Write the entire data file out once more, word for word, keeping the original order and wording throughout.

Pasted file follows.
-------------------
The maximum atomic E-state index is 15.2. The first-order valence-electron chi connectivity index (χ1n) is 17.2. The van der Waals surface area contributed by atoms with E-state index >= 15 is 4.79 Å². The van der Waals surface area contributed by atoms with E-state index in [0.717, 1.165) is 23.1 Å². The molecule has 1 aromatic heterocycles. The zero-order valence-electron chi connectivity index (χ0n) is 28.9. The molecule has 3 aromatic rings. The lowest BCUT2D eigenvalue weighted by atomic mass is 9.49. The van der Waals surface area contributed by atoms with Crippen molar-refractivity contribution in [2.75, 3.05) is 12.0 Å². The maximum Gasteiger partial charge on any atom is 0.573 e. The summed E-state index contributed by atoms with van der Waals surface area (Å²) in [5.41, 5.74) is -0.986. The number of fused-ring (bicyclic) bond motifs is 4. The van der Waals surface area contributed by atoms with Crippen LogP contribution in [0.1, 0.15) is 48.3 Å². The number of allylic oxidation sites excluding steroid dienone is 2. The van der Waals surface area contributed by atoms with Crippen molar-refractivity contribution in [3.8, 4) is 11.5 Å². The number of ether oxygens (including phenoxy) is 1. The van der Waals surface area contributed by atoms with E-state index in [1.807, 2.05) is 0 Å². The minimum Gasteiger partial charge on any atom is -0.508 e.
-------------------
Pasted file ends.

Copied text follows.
The maximum atomic E-state index is 15.2. The first-order valence-electron chi connectivity index (χ1n) is 17.2. The van der Waals surface area contributed by atoms with E-state index >= 15 is 4.79 Å². The van der Waals surface area contributed by atoms with E-state index in [0.717, 1.165) is 23.1 Å². The molecule has 1 aromatic heterocycles. The zero-order valence-electron chi connectivity index (χ0n) is 28.9. The molecule has 3 aromatic rings. The lowest BCUT2D eigenvalue weighted by atomic mass is 9.49. The van der Waals surface area contributed by atoms with Crippen molar-refractivity contribution in [2.75, 3.05) is 12.0 Å². The maximum Gasteiger partial charge on any atom is 0.573 e. The summed E-state index contributed by atoms with van der Waals surface area (Å²) in [5.41, 5.74) is -0.986. The number of fused-ring (bicyclic) bond motifs is 4. The van der Waals surface area contributed by atoms with Crippen LogP contribution in [0.1, 0.15) is 48.3 Å². The number of allylic oxidation sites excluding steroid dienone is 2. The van der Waals surface area contributed by atoms with Crippen molar-refractivity contribution in [3.8, 4) is 11.5 Å². The number of ether oxygens (including phenoxy) is 1. The van der Waals surface area contributed by atoms with E-state index in [1.807, 2.05) is 0 Å². The minimum Gasteiger partial charge on any atom is -0.508 e.